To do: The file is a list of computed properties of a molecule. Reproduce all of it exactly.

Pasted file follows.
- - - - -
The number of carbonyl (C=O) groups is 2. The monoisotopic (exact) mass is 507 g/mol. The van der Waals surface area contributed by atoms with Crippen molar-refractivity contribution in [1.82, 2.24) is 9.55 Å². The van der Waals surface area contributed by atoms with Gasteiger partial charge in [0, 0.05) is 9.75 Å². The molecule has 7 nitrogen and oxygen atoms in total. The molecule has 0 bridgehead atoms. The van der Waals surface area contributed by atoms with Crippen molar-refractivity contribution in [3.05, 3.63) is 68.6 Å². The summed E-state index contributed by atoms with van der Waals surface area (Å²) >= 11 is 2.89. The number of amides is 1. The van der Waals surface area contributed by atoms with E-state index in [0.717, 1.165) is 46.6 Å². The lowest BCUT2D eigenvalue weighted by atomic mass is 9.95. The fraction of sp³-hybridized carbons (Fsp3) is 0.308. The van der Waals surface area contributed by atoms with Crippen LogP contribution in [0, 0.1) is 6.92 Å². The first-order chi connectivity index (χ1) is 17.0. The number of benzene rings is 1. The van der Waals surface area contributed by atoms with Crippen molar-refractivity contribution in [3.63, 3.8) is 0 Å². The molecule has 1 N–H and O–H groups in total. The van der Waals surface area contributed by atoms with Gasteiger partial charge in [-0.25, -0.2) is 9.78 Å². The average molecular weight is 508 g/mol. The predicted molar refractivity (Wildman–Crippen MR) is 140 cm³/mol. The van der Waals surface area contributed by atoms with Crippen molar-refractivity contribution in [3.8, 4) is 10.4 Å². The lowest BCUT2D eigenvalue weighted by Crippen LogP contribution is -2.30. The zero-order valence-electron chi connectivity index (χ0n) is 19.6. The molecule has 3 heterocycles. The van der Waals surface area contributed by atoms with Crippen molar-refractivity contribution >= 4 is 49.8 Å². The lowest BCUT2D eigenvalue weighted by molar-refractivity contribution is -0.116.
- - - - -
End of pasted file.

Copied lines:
The number of carbonyl (C=O) groups is 2. The monoisotopic (exact) mass is 507 g/mol. The van der Waals surface area contributed by atoms with Crippen molar-refractivity contribution in [1.82, 2.24) is 9.55 Å². The van der Waals surface area contributed by atoms with Gasteiger partial charge in [0, 0.05) is 9.75 Å². The molecule has 7 nitrogen and oxygen atoms in total. The molecule has 0 bridgehead atoms. The van der Waals surface area contributed by atoms with Crippen molar-refractivity contribution in [3.05, 3.63) is 68.6 Å². The summed E-state index contributed by atoms with van der Waals surface area (Å²) >= 11 is 2.89. The number of amides is 1. The van der Waals surface area contributed by atoms with E-state index in [0.717, 1.165) is 46.6 Å². The lowest BCUT2D eigenvalue weighted by atomic mass is 9.95. The fraction of sp³-hybridized carbons (Fsp3) is 0.308. The van der Waals surface area contributed by atoms with Crippen LogP contribution in [0, 0.1) is 6.92 Å². The first-order chi connectivity index (χ1) is 17.0. The number of benzene rings is 1. The van der Waals surface area contributed by atoms with Crippen molar-refractivity contribution in [3.63, 3.8) is 0 Å². The molecule has 1 N–H and O–H groups in total. The van der Waals surface area contributed by atoms with Gasteiger partial charge in [-0.25, -0.2) is 9.78 Å². The average molecular weight is 508 g/mol. The predicted molar refractivity (Wildman–Crippen MR) is 140 cm³/mol. The van der Waals surface area contributed by atoms with Crippen molar-refractivity contribution in [3.8, 4) is 10.4 Å². The lowest BCUT2D eigenvalue weighted by Crippen LogP contribution is -2.30. The zero-order valence-electron chi connectivity index (χ0n) is 19.6. The molecule has 3 heterocycles. The van der Waals surface area contributed by atoms with Crippen molar-refractivity contribution >= 4 is 49.8 Å². The lowest BCUT2D eigenvalue weighted by molar-refractivity contribution is -0.116.